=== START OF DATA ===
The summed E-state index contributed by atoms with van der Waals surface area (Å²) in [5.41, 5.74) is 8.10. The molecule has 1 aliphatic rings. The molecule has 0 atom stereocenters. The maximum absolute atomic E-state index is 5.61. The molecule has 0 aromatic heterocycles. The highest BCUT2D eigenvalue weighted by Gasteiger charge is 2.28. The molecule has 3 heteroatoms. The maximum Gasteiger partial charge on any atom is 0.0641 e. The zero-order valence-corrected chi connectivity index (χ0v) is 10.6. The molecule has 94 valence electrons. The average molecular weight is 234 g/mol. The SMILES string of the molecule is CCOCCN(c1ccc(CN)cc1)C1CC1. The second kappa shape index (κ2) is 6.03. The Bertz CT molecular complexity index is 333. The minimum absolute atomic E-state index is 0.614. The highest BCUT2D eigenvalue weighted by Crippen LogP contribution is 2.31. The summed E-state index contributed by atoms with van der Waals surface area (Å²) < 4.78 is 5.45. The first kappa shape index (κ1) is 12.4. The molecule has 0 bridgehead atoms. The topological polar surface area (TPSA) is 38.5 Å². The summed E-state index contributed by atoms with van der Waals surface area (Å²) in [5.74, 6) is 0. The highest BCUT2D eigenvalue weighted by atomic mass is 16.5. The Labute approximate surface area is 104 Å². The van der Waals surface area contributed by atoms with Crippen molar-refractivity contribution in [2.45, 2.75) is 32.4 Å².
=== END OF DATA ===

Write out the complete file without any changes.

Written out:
The summed E-state index contributed by atoms with van der Waals surface area (Å²) in [5.41, 5.74) is 8.10. The molecule has 1 aliphatic rings. The molecule has 0 atom stereocenters. The maximum absolute atomic E-state index is 5.61. The molecule has 0 aromatic heterocycles. The highest BCUT2D eigenvalue weighted by Gasteiger charge is 2.28. The molecule has 3 heteroatoms. The maximum Gasteiger partial charge on any atom is 0.0641 e. The zero-order valence-corrected chi connectivity index (χ0v) is 10.6. The molecule has 94 valence electrons. The average molecular weight is 234 g/mol. The SMILES string of the molecule is CCOCCN(c1ccc(CN)cc1)C1CC1. The second kappa shape index (κ2) is 6.03. The Bertz CT molecular complexity index is 333. The minimum absolute atomic E-state index is 0.614. The highest BCUT2D eigenvalue weighted by Crippen LogP contribution is 2.31. The summed E-state index contributed by atoms with van der Waals surface area (Å²) < 4.78 is 5.45. The first kappa shape index (κ1) is 12.4. The molecule has 0 bridgehead atoms. The topological polar surface area (TPSA) is 38.5 Å². The summed E-state index contributed by atoms with van der Waals surface area (Å²) in [5.74, 6) is 0. The highest BCUT2D eigenvalue weighted by atomic mass is 16.5. The Labute approximate surface area is 104 Å². The van der Waals surface area contributed by atoms with Crippen molar-refractivity contribution in [2.45, 2.75) is 32.4 Å².